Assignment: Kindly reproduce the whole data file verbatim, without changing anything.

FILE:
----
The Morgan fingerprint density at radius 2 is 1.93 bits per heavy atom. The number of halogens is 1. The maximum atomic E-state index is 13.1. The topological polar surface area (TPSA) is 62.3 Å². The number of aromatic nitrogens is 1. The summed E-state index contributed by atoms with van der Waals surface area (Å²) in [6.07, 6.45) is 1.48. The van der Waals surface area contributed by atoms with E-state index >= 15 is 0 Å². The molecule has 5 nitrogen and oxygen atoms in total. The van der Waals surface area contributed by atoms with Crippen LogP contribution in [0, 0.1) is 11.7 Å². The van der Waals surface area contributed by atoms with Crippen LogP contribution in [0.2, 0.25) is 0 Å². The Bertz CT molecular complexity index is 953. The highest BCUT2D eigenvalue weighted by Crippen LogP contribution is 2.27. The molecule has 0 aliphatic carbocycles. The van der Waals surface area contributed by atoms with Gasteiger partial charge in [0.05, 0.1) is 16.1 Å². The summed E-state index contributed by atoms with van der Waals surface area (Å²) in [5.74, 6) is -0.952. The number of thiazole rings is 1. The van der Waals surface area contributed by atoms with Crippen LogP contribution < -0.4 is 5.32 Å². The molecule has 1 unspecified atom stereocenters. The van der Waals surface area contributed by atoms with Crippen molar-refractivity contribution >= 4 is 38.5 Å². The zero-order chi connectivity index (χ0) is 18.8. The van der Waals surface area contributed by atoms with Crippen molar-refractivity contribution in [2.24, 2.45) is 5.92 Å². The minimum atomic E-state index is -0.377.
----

The Morgan fingerprint density at radius 2 is 1.93 bits per heavy atom. The number of halogens is 1. The maximum atomic E-state index is 13.1. The topological polar surface area (TPSA) is 62.3 Å². The number of aromatic nitrogens is 1. The summed E-state index contributed by atoms with van der Waals surface area (Å²) in [6.07, 6.45) is 1.48. The van der Waals surface area contributed by atoms with E-state index >= 15 is 0 Å². The molecule has 5 nitrogen and oxygen atoms in total. The van der Waals surface area contributed by atoms with Crippen LogP contribution in [0, 0.1) is 11.7 Å². The van der Waals surface area contributed by atoms with Crippen LogP contribution in [0.2, 0.25) is 0 Å². The Bertz CT molecular complexity index is 953. The highest BCUT2D eigenvalue weighted by Crippen LogP contribution is 2.27. The molecule has 0 aliphatic carbocycles. The van der Waals surface area contributed by atoms with Gasteiger partial charge in [0.05, 0.1) is 16.1 Å². The summed E-state index contributed by atoms with van der Waals surface area (Å²) in [5.74, 6) is -0.952. The number of thiazole rings is 1. The van der Waals surface area contributed by atoms with Crippen LogP contribution < -0.4 is 5.32 Å². The molecule has 1 unspecified atom stereocenters. The van der Waals surface area contributed by atoms with Crippen molar-refractivity contribution >= 4 is 38.5 Å². The zero-order chi connectivity index (χ0) is 18.8. The van der Waals surface area contributed by atoms with Crippen molar-refractivity contribution in [2.24, 2.45) is 5.92 Å². The minimum atomic E-state index is -0.377.